We get a bit of grey morality with Rasoul, but that's it. The revolution goes off without a hitch and everyone who isn't Jafar lives happily ever after. The characters never struggled. It just felt like they were going through the motions. I never felt fear for them. Didn't see it coming and I give credit where it's due. Everything else is blech. Just watch the Disney movie. It has catchy tunes and Robin Williams. View all 20 comments.
Jul 31, Faye, la Patata rated it did not like it Shelves: What a disappointment this book turned out to be. You know, when I requested for this book, I did it because I was really, really expecting a Disney movie retelling wait, is that even allowed? Isn't there supposed to be some copyright thingy about modifying a well-known commercial masterpiece into something else? Can some lawyer clarify this for me, please?!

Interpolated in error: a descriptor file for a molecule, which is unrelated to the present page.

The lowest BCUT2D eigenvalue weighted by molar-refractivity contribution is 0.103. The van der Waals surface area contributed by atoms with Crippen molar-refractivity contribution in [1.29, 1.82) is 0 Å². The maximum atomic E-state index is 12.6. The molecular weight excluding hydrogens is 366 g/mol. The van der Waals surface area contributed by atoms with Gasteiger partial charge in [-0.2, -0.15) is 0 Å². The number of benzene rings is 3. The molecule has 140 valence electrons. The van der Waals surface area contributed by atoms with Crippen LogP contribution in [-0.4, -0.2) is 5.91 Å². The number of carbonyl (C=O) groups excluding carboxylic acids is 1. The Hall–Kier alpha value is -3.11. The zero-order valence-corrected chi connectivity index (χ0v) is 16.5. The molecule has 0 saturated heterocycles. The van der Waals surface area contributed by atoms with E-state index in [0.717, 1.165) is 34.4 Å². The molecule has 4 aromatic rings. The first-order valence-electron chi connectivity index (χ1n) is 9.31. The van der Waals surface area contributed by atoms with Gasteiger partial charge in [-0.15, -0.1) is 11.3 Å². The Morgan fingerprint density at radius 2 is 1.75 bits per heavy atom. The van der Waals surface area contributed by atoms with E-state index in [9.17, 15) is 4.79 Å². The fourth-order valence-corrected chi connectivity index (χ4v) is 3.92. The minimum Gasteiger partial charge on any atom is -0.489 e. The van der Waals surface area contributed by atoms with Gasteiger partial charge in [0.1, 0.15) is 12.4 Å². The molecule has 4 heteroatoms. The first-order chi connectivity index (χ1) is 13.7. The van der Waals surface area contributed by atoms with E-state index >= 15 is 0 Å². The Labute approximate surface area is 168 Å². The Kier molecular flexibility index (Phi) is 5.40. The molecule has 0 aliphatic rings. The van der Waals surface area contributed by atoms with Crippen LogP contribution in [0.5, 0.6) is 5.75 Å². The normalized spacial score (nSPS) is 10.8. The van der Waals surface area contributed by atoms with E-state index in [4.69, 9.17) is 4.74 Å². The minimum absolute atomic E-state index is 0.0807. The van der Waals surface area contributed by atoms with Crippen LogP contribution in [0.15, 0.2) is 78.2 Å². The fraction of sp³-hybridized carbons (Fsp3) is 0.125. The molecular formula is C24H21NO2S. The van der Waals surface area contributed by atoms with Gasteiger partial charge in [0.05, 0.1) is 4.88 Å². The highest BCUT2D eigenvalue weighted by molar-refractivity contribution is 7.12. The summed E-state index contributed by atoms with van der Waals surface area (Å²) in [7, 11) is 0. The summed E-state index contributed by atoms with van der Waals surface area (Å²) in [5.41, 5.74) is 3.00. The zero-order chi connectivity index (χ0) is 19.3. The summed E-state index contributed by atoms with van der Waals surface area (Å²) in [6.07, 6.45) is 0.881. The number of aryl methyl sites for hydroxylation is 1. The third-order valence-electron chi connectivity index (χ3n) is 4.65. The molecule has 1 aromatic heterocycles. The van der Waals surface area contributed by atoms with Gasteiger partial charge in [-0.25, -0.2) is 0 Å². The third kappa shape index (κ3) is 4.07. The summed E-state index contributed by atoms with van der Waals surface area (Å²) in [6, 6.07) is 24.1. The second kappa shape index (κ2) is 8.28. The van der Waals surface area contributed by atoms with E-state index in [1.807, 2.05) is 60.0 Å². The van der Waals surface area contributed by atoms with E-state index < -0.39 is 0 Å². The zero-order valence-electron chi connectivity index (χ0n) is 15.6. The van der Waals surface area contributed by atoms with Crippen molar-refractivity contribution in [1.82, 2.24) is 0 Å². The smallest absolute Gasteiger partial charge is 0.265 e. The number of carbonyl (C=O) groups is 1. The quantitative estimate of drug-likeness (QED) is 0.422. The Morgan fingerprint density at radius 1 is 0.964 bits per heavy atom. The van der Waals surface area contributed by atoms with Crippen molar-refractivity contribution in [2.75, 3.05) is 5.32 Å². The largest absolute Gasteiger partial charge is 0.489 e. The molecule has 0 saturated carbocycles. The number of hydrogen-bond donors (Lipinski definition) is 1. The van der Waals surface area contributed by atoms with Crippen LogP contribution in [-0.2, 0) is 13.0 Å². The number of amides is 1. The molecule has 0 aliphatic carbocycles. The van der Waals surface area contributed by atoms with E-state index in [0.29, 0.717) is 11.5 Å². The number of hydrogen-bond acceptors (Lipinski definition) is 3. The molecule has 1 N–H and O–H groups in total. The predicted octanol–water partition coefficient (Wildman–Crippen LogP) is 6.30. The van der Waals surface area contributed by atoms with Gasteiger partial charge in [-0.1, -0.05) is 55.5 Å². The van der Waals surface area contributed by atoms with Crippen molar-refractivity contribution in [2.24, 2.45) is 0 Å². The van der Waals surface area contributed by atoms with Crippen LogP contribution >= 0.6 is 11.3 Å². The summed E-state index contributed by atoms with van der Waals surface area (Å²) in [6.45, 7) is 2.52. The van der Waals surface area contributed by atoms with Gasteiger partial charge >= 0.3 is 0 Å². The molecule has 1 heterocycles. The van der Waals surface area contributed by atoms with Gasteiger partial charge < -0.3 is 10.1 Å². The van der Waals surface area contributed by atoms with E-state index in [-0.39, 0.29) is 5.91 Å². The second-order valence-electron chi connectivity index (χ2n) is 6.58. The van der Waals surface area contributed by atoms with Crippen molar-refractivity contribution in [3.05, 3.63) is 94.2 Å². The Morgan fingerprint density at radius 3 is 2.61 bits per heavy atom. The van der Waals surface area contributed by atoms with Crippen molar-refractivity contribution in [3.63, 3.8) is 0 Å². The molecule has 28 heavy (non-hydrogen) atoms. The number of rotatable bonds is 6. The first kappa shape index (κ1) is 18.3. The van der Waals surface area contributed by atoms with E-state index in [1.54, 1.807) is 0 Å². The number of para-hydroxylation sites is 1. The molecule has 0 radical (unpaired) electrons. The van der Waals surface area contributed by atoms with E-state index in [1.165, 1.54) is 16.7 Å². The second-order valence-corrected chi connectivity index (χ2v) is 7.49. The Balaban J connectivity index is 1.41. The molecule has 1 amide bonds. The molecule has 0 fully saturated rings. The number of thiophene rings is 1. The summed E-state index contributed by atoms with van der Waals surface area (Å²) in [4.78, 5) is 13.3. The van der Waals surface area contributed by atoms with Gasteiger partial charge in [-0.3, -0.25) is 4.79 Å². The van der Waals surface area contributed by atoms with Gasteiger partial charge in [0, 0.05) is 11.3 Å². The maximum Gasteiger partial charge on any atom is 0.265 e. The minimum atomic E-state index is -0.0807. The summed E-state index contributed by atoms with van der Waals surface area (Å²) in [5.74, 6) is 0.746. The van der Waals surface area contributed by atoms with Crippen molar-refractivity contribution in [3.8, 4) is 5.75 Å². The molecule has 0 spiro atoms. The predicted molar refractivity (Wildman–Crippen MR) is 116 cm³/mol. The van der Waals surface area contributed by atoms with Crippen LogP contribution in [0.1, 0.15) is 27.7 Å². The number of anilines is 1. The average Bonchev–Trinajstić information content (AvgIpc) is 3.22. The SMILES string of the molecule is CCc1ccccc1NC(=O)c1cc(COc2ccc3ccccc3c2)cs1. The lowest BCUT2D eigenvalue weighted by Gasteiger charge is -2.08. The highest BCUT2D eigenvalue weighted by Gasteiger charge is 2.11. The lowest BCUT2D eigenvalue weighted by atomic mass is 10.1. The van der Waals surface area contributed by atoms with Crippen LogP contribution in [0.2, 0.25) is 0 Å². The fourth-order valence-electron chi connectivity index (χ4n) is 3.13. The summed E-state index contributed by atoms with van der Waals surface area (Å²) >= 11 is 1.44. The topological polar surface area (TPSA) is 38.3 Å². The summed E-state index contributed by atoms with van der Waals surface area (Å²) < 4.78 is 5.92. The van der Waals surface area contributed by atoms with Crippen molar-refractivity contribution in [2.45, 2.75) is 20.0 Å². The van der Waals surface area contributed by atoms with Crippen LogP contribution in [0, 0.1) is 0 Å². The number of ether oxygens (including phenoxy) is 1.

You see, there is something that books can do better than movies - one of them is charact What a disappointment this book turned out to be. You see, there is something that books can do better than movies - one of them is characterization. With a book, you can get into the deepest psyche of the characters and really get to know them in a more personal and intimate level; we'll be able to know more why they feel a certain why or how their feelings or other external factors weigh in their actions and decisions.
If you're into that sort of thing, then this would be right up your alley. This book asked the question, "What if it was Jafar who got the lamp and the genie and the wishes? Like seriously, we don't even really get to know Jafar's story, or why he wished the things he wished, or why he was the way he was. What the bloody heck?! We already know what Aladdin would have done if he got the lamp; since it's going to be Jafar this time, why not give him more of the spotlight?